Light Intensity: Snail requires light for their activities such as feeding and breeding. Though snails are nocturnal animals, however they require light for some photo-biological processes essential in the energy level and food chain e.g. cellular digestion and photosynthesis (Ikechukwu, 2012).
Day light is usually from the sun, longer periods of light stimulate and prompt snails into reproduction under favorable conditions.
Soil Type: Snails depend very much on the soil for their food and reproduction e.g. egg laying. They can hardly survive or thrive effectively in the absence of a suitable soil-type.
They require moist, aerated, easily drained, non waterlogged and non acidic soils. Soil rich in minerals contents and organic matters are good as too soil for snail farming after being sterilized to kill pathogens in the soils (Ikechukwu, 2012).
Predators of African Land Snails in the Humid Tropics
Giant African land snails are faced with the challenge of predator in their natural wild habitat, these predators pose a great danger to their normal growth and reproduction of snail production, if not checkmated may lead to the decline in population of snail biodiversity or extinction of various snail species in nature.
Predators mostly depend on their prey as a source of food for survival in the ecosystem. Snail predators feed on the snail species at their various stages of growth and maturity.
According to Akinnusi (2014), snail predators includes: Arthropods –Insects (termites, beetle, mites, moth, driver ants, carabid beetles, cockroaches and soldier ants); Crusteceans: – Millipedes, Centipedes, Cricket, Crabs and Forest Spider; Reptiles:- Lizards and Snakes, Amphibians:- frogs, turtles and toads; nematodes, Rodents: – mice and rats; Aves:- birds, crows, ducks and turkeys as well as Mammal:- man (Ikechukwu, 2012).
Diseases and Parasite affecting African Land Snails in the Humid Tropics
The common diseases affecting snails either in their wild or in their cultured environments even in a commercial snail farming system includes:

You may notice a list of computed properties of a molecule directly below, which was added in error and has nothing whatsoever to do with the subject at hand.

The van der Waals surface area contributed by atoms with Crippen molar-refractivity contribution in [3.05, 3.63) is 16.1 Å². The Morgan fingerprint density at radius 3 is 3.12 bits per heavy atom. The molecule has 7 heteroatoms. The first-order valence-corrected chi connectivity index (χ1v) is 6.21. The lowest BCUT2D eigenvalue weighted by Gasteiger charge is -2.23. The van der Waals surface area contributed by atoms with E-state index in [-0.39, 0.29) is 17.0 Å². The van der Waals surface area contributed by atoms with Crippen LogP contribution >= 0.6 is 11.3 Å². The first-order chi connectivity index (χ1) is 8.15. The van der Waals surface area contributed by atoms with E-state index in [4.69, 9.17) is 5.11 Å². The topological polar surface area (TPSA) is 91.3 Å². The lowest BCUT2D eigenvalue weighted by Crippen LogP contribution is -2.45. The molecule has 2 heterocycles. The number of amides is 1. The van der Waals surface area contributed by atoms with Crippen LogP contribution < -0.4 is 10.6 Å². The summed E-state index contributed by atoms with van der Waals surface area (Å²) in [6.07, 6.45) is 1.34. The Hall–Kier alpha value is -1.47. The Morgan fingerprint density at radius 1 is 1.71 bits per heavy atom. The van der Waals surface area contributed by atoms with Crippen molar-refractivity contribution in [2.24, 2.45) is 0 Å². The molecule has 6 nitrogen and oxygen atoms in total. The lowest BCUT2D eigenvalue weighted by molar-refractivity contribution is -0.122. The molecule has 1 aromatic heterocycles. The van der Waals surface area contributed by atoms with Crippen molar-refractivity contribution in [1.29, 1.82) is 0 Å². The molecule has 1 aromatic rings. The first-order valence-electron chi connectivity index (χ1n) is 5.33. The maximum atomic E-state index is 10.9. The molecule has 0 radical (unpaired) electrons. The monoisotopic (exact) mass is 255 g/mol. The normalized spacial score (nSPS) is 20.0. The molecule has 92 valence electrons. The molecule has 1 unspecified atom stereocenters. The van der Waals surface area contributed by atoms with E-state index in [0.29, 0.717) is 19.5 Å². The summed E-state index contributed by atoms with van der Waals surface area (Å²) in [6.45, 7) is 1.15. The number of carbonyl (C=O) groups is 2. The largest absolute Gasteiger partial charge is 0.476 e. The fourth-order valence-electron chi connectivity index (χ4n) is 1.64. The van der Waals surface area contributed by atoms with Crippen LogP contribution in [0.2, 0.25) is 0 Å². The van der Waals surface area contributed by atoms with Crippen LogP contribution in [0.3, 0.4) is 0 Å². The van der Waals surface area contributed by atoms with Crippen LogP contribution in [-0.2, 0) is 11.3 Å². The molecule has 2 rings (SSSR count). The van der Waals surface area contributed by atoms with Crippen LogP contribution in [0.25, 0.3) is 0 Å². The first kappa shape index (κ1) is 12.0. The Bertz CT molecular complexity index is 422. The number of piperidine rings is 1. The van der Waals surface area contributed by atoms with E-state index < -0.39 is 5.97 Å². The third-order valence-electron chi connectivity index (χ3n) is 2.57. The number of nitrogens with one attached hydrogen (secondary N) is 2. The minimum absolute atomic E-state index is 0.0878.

Fungal diseases mainly Fusarium Spp affects indigenous snail species native to West African region. They are susceptible this diseases causing agent. These diseases is commonly referred to as rosy eggs disease and the affect eggs turns reddish brown and die off (Akinnusi, 2014).
Parasites such as Alluaudihella Flavicornis are diseases vectors to snails both in their wild and under domestication.
Bacterial diseases caused by Pseudomonas Spp especially Pseudomonas aeruginosa causes intestinal infections in snail rearing. This disease affects snail’s normal growth and development processes.
Deficiency diseases, it occurs mostly in domesticated snails with poor feeding, as a result of lack of minerals nutrients especially calcium and phosphors. The affected snail’s shell turns white as a result of deficiency of calcium in their feeds over a longer period of time (Akinnusi, 2014).
Cannibalism: This mostly occurs in domesticated snails housed in pens. Older snails can eat, break the shells or fed on hatchlings as a source of nutrients especially calcium and water to avoid dehydration and for their survival. This occurs where snails are overcrowded and there is increased competition for food and space (Ikechukwu, 2012).
According to Okafor, (2001) and Akinnusi (2014), they stated that predators of snails inflict havoc on the snails by either breaking their shells, biting or sting the snails or eat them as food both their eggs and juvenile snails e.g. frogs and reptiles (Akinnusi, 2014).
Snail predators adversely affect the population of the native Giant African Land Snail species of West African origin and its biodiversity in snail rearing business.
Generally maintaining of high hygienic standards in snail farms will reduce the incidence of diseases and spread of diseases in the snail farms.
According to Walker et al., (1999), snails ingest micro-organisms e.g. bacteria from the soil and their environment, poor hygiene may predispose the snails to diseases and pathogens, which will affect their growth and reproduction.